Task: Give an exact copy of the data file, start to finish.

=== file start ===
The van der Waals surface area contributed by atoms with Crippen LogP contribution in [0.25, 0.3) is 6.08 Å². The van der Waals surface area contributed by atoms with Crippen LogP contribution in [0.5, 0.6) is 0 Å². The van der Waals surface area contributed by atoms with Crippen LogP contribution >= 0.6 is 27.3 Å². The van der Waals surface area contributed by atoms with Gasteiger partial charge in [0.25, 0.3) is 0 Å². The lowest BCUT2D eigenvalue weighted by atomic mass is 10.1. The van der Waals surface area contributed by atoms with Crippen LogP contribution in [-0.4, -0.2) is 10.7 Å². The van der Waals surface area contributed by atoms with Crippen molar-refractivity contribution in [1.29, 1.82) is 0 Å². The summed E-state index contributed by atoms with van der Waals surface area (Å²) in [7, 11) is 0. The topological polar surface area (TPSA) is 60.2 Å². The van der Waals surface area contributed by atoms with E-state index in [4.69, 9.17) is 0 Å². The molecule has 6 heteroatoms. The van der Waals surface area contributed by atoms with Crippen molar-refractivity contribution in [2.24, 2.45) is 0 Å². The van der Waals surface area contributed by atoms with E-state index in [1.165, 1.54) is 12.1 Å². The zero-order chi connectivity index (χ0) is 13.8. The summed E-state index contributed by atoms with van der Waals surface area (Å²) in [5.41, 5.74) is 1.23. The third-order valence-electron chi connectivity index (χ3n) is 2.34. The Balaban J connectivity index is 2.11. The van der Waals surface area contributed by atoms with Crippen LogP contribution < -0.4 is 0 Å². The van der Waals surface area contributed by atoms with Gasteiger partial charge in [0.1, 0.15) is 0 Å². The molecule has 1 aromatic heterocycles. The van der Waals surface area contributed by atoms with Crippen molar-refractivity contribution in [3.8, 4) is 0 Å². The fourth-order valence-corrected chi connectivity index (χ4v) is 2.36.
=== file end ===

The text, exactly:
The van der Waals surface area contributed by atoms with Crippen LogP contribution in [0.25, 0.3) is 6.08 Å². The van der Waals surface area contributed by atoms with Crippen LogP contribution in [0.5, 0.6) is 0 Å². The van der Waals surface area contributed by atoms with Crippen LogP contribution >= 0.6 is 27.3 Å². The van der Waals surface area contributed by atoms with Gasteiger partial charge in [0.25, 0.3) is 0 Å². The lowest BCUT2D eigenvalue weighted by atomic mass is 10.1. The van der Waals surface area contributed by atoms with Crippen LogP contribution in [-0.4, -0.2) is 10.7 Å². The van der Waals surface area contributed by atoms with Crippen molar-refractivity contribution in [1.29, 1.82) is 0 Å². The summed E-state index contributed by atoms with van der Waals surface area (Å²) in [7, 11) is 0. The topological polar surface area (TPSA) is 60.2 Å². The van der Waals surface area contributed by atoms with E-state index in [4.69, 9.17) is 0 Å². The molecule has 6 heteroatoms. The van der Waals surface area contributed by atoms with Crippen molar-refractivity contribution in [2.24, 2.45) is 0 Å². The van der Waals surface area contributed by atoms with E-state index in [1.165, 1.54) is 12.1 Å². The zero-order chi connectivity index (χ0) is 13.8. The summed E-state index contributed by atoms with van der Waals surface area (Å²) in [5.41, 5.74) is 1.23. The third-order valence-electron chi connectivity index (χ3n) is 2.34. The Balaban J connectivity index is 2.11. The van der Waals surface area contributed by atoms with Crippen LogP contribution < -0.4 is 0 Å². The van der Waals surface area contributed by atoms with Gasteiger partial charge in [0.1, 0.15) is 0 Å². The molecule has 1 aromatic heterocycles. The van der Waals surface area contributed by atoms with Crippen molar-refractivity contribution in [3.8, 4) is 0 Å². The fourth-order valence-corrected chi connectivity index (χ4v) is 2.36.